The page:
The book centres ‘on female protagonists exposed to a cruel world that pushes them to take certain steps to fit in, or make them realize, they just might not fit in’, offering ‘a humanising portrait of both the Nigerian citizen and first-generation young female immigrant’, showcasing their flaws, their desires, their victories, and their attempts at carving out a place in a country whose customs and values diverge from that of their heritage.
Arimah holds a BA in English from Florida State University and an MFA in Creative Writing from Minnesota State University. Currently, Arimah is a 2019 United States Artist Fellow in Writing living in Las Vegas. Her work has appeared in The New Yorker, Granta, Harper’s, Per Contra, and other publications.
Meanwhile, the AKO Caine Prize for African Writing has announced its panel of judges for 2020 and a new sponsorship deal. The prize was launched in 2000 and is awarded annually to an African writer of a short story published in English. The winner receives £10,000 prize money, and each shortlisted writer also receives £500.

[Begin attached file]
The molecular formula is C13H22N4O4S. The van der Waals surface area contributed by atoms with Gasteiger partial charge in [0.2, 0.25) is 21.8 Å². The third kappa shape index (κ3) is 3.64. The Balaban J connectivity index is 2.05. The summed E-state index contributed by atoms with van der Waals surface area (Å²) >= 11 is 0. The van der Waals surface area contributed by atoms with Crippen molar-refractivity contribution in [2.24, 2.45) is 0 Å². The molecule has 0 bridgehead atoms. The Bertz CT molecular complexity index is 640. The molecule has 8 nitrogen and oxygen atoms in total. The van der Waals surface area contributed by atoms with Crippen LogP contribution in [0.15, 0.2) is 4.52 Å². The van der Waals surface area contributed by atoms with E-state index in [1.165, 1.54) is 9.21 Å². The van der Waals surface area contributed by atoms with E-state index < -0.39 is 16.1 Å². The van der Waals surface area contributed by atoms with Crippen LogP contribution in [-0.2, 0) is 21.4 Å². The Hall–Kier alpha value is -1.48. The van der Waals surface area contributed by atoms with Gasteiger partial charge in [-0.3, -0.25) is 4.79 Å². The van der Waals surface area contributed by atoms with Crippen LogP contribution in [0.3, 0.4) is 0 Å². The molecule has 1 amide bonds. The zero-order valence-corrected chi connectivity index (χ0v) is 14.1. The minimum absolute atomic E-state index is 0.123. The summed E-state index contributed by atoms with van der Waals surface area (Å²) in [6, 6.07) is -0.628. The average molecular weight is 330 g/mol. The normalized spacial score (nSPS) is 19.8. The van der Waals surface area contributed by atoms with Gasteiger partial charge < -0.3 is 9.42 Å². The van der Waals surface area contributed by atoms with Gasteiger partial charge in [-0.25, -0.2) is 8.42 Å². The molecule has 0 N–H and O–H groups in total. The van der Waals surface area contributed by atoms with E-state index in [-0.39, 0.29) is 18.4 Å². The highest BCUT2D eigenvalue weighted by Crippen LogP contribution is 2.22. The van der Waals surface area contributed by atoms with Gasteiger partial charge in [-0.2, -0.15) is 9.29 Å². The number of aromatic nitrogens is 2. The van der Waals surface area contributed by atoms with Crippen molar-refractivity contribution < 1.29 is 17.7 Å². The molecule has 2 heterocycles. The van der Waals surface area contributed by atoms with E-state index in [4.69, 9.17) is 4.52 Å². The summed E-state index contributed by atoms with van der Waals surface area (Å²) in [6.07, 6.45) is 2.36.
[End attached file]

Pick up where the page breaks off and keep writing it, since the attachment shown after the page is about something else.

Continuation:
In its 20 years existence, Nigeria has won the prize more than any country in Africa with six, Kenya follows with four and South Africa comes next, having won it thrice. Sudan and Zimbabwe are tied with two, while Uganda, Sierra Leone and Zambia have one each. The first winner of the Prize is Sudan’s Leila Aboulela in 2000.
This year’s Chair of Judges is director of the Africa Centre, Kenneth Olumuyiwa Tharp CBE. A prominent figure in the cultural sphere, Kenneth was made a CBE in recognition of his services to dance, which included working with the London Contemporary Dance Theatre. As a passionate champion of the arts, he brings a welcome diversity of experience to the judging panel.